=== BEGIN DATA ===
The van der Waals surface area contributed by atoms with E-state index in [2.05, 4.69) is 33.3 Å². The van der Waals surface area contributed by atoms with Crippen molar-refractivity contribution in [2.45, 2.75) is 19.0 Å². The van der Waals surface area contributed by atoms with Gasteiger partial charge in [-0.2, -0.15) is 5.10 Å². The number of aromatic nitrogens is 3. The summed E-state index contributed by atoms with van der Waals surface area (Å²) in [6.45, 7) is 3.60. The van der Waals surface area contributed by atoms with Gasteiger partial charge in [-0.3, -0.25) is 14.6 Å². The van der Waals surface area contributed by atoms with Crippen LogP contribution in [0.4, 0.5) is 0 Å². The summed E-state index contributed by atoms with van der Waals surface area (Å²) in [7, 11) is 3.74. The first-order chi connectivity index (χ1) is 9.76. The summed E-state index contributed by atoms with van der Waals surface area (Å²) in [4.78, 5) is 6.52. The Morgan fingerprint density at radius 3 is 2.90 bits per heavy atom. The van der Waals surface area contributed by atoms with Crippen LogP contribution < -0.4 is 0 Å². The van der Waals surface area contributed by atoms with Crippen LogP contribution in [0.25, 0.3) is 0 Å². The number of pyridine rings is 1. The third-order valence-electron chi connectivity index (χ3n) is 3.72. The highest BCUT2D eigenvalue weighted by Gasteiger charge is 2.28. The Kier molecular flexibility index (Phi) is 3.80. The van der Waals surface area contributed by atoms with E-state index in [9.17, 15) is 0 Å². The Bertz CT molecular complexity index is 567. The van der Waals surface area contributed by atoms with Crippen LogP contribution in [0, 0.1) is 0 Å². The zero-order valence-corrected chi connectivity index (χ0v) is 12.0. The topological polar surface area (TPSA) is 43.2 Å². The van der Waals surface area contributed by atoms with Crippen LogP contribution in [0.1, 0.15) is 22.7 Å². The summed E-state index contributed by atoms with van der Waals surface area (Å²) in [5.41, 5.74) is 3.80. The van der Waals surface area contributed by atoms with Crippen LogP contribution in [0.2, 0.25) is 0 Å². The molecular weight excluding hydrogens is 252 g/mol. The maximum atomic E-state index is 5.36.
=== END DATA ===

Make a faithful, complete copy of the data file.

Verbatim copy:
The van der Waals surface area contributed by atoms with E-state index in [2.05, 4.69) is 33.3 Å². The van der Waals surface area contributed by atoms with Crippen molar-refractivity contribution in [2.45, 2.75) is 19.0 Å². The van der Waals surface area contributed by atoms with Gasteiger partial charge in [-0.2, -0.15) is 5.10 Å². The number of aromatic nitrogens is 3. The summed E-state index contributed by atoms with van der Waals surface area (Å²) in [6.45, 7) is 3.60. The van der Waals surface area contributed by atoms with Gasteiger partial charge in [-0.3, -0.25) is 14.6 Å². The van der Waals surface area contributed by atoms with Crippen LogP contribution in [0.4, 0.5) is 0 Å². The summed E-state index contributed by atoms with van der Waals surface area (Å²) in [7, 11) is 3.74. The first-order chi connectivity index (χ1) is 9.76. The summed E-state index contributed by atoms with van der Waals surface area (Å²) in [4.78, 5) is 6.52. The Morgan fingerprint density at radius 3 is 2.90 bits per heavy atom. The van der Waals surface area contributed by atoms with Crippen LogP contribution < -0.4 is 0 Å². The van der Waals surface area contributed by atoms with Crippen LogP contribution in [0.25, 0.3) is 0 Å². The number of pyridine rings is 1. The third-order valence-electron chi connectivity index (χ3n) is 3.72. The highest BCUT2D eigenvalue weighted by Gasteiger charge is 2.28. The Kier molecular flexibility index (Phi) is 3.80. The van der Waals surface area contributed by atoms with E-state index in [9.17, 15) is 0 Å². The Bertz CT molecular complexity index is 567. The van der Waals surface area contributed by atoms with Crippen LogP contribution in [0, 0.1) is 0 Å². The zero-order valence-corrected chi connectivity index (χ0v) is 12.0. The topological polar surface area (TPSA) is 43.2 Å². The van der Waals surface area contributed by atoms with Crippen LogP contribution in [0.1, 0.15) is 22.7 Å². The summed E-state index contributed by atoms with van der Waals surface area (Å²) in [5.41, 5.74) is 3.80. The van der Waals surface area contributed by atoms with Crippen LogP contribution in [0.2, 0.25) is 0 Å². The molecular weight excluding hydrogens is 252 g/mol. The maximum atomic E-state index is 5.36.